I approached this record with very few preconceived notions, except for thinking that the title I Guess Sometimes I Need to be Reminded of How Much You Love Me was a bit risky. Having read only a brief biography, learning that Magnétophone are a duo from Birmingham, England who fancy old synthesizers but not having heard any of Matt Saunders’ and John Hanson’s music (not surprising considering that their four prior singles only enjoyed a combined press run of 3318 copies), I really had no idea what to expect from Magnétophone. But I gladly admit that I was struck during my first listen to I Guess Sometimes… and I continue to listen to the record somewhat religiously as a wind-down album, often trying to decipher the LP’s enormity while fading in and out of sleep.
Most striking immediately, and with repeated listens, is Magnétophone’s cavernous sound on the remarkably curt opening track “Oh Darlin’”. Keyboard texture of the Aphex Twin/Autechre variety but pushed to a greater sonic depth over such a short span supports a echoing splay of percussion. Just as the track seemingly prepares to unfold into a massive second phase, it abruptly halts, not even two minutes elapsed. Magnétophone retains that jarring quality throughout the remainder of the record, a constant study of contradiction, never really following the pattern the listener thinks they are out to establish.
The seven-minute long “Frankholmes’ Drive” begins with a torrid arrangement of beats and distorted effects, yet a balmy synthesized melody sneaks in behind the cacophony. The synth undercurrent delicately trails trance-like as the forceful beats stand in a continuous juxtaposition as if Magnétophone has simply recorded one track over the top of another. “Californium” likewise pairs the electronic vibes of a slow-motion arcade with a beckoning sythesizer loop for an oddly shaped consonance.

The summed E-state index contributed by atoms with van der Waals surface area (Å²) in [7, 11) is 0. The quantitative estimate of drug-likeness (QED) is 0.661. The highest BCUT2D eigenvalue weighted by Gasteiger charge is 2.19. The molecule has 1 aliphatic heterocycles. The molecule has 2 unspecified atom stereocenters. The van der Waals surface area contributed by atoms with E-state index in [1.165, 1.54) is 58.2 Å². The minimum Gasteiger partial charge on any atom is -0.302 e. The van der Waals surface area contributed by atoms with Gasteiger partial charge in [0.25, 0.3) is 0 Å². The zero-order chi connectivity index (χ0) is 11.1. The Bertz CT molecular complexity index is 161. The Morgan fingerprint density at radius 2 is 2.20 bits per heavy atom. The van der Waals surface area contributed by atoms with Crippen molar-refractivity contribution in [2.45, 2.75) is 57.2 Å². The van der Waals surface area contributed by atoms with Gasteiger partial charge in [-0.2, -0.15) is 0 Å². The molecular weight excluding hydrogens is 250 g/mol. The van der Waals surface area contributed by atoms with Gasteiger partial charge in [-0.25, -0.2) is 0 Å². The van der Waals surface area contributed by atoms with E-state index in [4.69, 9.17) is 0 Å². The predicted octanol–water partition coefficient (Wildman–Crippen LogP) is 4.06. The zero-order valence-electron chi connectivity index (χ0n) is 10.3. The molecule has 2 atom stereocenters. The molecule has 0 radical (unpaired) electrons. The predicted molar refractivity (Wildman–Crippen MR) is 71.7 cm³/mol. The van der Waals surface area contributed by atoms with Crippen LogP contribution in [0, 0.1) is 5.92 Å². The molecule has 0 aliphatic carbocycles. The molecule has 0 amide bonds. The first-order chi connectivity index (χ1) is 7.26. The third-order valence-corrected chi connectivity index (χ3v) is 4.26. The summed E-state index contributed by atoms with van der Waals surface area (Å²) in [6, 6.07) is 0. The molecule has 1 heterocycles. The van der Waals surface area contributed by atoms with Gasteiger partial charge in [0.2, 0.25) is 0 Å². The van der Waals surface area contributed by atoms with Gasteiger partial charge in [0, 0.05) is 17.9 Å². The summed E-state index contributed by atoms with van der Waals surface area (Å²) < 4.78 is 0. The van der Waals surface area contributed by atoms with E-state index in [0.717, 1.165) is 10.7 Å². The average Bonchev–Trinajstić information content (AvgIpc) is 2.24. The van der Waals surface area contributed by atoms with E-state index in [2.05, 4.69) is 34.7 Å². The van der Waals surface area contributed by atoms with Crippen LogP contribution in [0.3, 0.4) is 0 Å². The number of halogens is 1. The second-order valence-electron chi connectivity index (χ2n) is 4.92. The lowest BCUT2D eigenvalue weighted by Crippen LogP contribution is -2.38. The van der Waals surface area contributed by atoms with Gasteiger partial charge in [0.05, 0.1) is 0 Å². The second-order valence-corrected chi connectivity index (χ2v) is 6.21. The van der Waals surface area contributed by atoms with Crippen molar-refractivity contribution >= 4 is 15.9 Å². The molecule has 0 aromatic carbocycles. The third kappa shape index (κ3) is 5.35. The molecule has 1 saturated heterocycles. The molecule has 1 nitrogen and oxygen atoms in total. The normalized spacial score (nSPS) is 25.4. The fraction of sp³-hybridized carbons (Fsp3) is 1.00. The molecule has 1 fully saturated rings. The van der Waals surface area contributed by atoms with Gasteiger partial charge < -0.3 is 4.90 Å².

Magnétophone proves masters of mood as well, weaving a two-minute track like “Californium” into a more drawn out six-minute missive, “Temporary Lid/Georgia” before refocusing for the simple, multi-textured two-minute experiment using multiple recitations of the same loop on “How I Learned to Love the Future”.
As the record moves into its final phase, it becomes strangely apparent how appropriate the album title is after all. The emotional succession of “Why Stop When it Feels so Good?”, “Grateful Aren’t We?”, “So Much As Hold My Hand”, and “Love Needs You” is a dazzlingly complex and emotive progression (as well as final regression) and meditation on relationships within the electronic music context. With Magnétophone it is the sounds, the perplexing symmetry of the tranquil and the transgressing, that speaks louder than words.